A question about voltage fall

Discussion in 'Electric Bicycles' started by Borromeo, May 4, 2009.

  1. Borromeo

    Borromeo New Member

    Dear people: I noticed that when I twist the throttle rapidly the 4-leds digital voltmeter indicates the voltage lows, even with full batteries. Before disassembly the batteries case I like to ask you about this.

    I weld all the main connections from the battery to the controller and replaced that original weak fuse holder with a round one and a 15A tubular fuse.

    I built a resistive load of 1.2 ohms with some Ralco resistances and I connect it at the output of the batteries case. The voltage is 38.4 V without load and 35.5 V with it. The intensity is 11.5 A.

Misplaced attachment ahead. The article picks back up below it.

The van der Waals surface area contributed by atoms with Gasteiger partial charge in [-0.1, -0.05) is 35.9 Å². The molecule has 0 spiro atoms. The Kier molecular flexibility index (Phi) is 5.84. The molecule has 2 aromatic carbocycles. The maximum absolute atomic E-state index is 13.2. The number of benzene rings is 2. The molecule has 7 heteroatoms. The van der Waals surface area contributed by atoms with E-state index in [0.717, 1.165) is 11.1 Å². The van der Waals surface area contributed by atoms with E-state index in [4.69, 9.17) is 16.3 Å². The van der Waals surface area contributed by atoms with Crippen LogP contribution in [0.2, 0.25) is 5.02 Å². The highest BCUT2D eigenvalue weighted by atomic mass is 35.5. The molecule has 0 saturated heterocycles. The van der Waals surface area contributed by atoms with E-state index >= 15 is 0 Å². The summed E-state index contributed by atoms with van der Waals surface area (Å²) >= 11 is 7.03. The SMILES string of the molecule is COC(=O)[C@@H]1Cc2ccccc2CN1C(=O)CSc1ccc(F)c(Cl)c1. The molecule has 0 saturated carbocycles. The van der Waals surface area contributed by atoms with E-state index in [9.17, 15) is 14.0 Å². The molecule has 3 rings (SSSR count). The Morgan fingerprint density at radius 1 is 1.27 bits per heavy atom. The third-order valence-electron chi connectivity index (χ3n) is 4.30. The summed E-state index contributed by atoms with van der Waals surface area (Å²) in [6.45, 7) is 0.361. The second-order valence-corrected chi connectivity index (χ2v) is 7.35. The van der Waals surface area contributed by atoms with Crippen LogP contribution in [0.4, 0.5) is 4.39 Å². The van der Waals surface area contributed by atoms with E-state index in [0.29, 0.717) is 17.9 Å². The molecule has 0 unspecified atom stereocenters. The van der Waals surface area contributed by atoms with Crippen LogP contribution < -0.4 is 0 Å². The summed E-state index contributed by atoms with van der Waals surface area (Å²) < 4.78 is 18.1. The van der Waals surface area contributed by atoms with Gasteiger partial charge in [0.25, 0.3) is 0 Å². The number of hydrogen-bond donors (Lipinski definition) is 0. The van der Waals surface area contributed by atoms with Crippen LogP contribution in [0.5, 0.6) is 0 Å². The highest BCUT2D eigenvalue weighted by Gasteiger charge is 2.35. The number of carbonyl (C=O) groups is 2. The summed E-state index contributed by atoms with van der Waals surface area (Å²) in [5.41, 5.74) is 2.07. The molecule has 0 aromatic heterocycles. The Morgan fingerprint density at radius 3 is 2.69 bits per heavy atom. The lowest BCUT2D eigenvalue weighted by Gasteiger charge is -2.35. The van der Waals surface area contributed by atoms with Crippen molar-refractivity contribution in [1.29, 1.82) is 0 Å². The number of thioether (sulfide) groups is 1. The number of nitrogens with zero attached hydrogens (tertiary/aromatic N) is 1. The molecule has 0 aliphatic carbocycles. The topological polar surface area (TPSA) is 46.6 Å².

Could be the internal resistance of batteries or any parasitic resistance of the key switch or fuse holder?

    PD: They're CSB gel lead-acid, 3 x 12 V 12 AH

  2. duivendyk

    duivendyk Guest

    I can't make much sense from your measurements,what exactly did you do with this 1.2 Ohm load?,put it across the battery?.That implies a current draw of 38/1.2=32 Amps,not 11.5.Assuming that the current was really what I computed it implies a battery internal resistance of 2.9/32=0.090 Ohm which is reasonable.Advancing the throttle quickly can result in very high currents being drawn with most controllers.The controller is basically a speed control not a torque control like the throttle of a IC engine..So it commands the motor to get up to speed as quickly as possible,resulting in high currents.Rapid accelleration is quite wasteful (low motor efficiency).I'm surprised your fuse does not blow,but not that the voltage drops.
    Last edited by a moderator: May 4, 2009
  3. Borromeo

    Borromeo New Member

    38.4 V / 11.5 A = 3.39 ohms and the load has 1.2, so there are (3.39 - 1.2) = 2.19 ohms in the circuit somewhere ...